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Early Greek marble vessel may see $20K in March 18 online sale

Bidders will be going for the bronze and marble during Artemis Gallery’s March 19 online antiquities auction that features 300 lots of Roman, Near Eastern and Asian figures, vessels, and artifacts.

BOULDER, Colo. – A superb collection of early Roman, Near Eastern, Thai and Cambodian bronzes from the collection of the late Dr. Charles Smithen leads a 300-lot lineup of fine antiquities and Asian art in Artemis Gallery’s March 19 online and absentee auction.

A distinguished New York City cardiologist, Dr. Smithen was also co-founder of

Greek marble kandila

Greek Cycladic marble kandila, ($15,000- $25,000). (Photo courtesy Artemis Gallery)

Sherwood House Vineyards in Mattituck, New York. “Dr. Smithen had a passion for life and was a man of great intellect. He was as careful in making art acquisitions as he was in practicing medicine. His buying choices showed that he had an analytical eye, the sign of a connoisseur,” said Bob Dodge, executive director of Artemis Gallery. “Many of his pieces were acquired from premier dealers such as Royal Athena Gallery, Doris Wiener, Ancient Art International, and Antiquarium Gallery, to name but a few. It is an honor to handle this very fine collection on behalf of the doctor’s estate.”

Other featured collections in the auction include Ancient Roman glass acquired during the first quarter of the 20th century, and African and South Pacific art from the renowned Pickard collection. Additionally, Artemis will present a large collection of early Pre-Columbian stone carvings from the Poolos collection. All of the Poolos pieces were acquired between 1950 and 1970, and many are unusual because they are of sizes rarely seen in either private collections or museums.

“It is important for all potential bidders to know that they may buy with absolute confidence when dealing with Artemis Gallery,” said Dodge. “Everything we sell is carefully authenticated and guaranteed to be absolutely authentic and legal to purchase. In the case of African tribal art, we also guarantee that the objects were originally used in ceremonies or ritual events, as opposed to being contemporary pieces crafted specifically for the tourist trade.”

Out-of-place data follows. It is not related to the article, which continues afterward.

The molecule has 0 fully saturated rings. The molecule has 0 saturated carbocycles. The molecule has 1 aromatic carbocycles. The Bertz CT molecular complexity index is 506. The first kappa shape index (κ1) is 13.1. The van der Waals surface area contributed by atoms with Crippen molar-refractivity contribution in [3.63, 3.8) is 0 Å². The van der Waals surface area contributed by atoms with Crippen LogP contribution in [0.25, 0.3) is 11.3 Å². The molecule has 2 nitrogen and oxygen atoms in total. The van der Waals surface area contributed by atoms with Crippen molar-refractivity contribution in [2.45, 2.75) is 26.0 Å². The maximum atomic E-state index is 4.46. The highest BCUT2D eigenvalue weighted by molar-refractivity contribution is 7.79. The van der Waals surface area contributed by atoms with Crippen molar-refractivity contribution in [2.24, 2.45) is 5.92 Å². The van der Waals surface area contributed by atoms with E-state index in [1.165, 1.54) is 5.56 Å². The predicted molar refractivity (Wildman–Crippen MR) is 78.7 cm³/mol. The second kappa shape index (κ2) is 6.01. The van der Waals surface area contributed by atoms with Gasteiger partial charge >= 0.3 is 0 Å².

The top-estimated item in the sale, Lot 10A, is a Cycladic Islands (Greece) Early Bronze Age I, circa 3000-2900 BCE, kandila of cream-colored marble. The vessel comes with provenance from New York private collector Ted Ashley, who acquired it in 1983 from Marcel Gebralt, New York City. A copy of the original purchase receipt will convey with the item, which is estimated at $15,000-$25,000. A Greek pottery treasure, Lot 21 is a highly decorative Campanian red-figure kylix, entered with a $5,000-$7,000 estimate.

Lot 86A, a rare 3rd to 6th century CE Japanese Kofun period Haniwa figure was

Bronze chariot

Amlash bronze chariot grouping, ($1,500-$2,500). (Photo courtesy Artemis Gallery)

previously held in a prominent Hawaiian collection. A thermoluminescence (TL) report that accompanies the piece confirms its age. Estimate: $10,000-$15,000.

With provenance from Doris Wiener, Lot 80 is a museum-quality Khmer bronze Buddha grouping dating to the late 1100s/early 1200s. “During the Angkor period of the Khmer Empire, sculptors had mastered the art of bronze casting,” Dodge noted. “This grouping is an ensemble of three divinities, with the central figure, Buddha, protected by a ‘naga,’ or multi-headed serpent.” The piece is similar to an example shown in the 2011 catalog for an exhibition organized by the Arthur M. Sackler Gallery, the Smithsonian Institution, J. Paul Getty Museum, and National Museum of Cambodia. With provenance from the Dr. Charles Smithen collection, it is estimated at $4,000-$6,000.

A large and magnificent Bamana Empire (West Africa) male Chi Wara crest mask was created to represent a hybrid fantasy animal that combines physiological features of the antelope, aardvark and pangolin. Similar to an example that sold at Christie’s in 2012 for $47,500, Lot 188 is conservatively estimated at $7,000-$10,000.

Other auction highlights include: Lot 50, a rare Roman bronze pyxis with enamel inlays, $5,000-$7,000; Lot 160, an important Papua New Guinea Kominimung mask, $3,000-$6,000; and Lot 121, a 10-inch-tall Pre-Columbian Mezcala anthropomorphic stone axe god, ex Adeon Gallery, Chicago, $3,000-$6,000.

Bidders may participate in Artemis Gallery’s March 19, 2015 auction live online, by phone (please reserve phone line in advance) or by leaving an absentee bid that will be lodged confidentially and competitively on their behalf. The sale will begin at 11 a.m. Eastern Time and will be conducted simultaneously on three bidding platforms:, and For additional information about any item in the auction, call Teresa Dodge at 720-502-5289 or email

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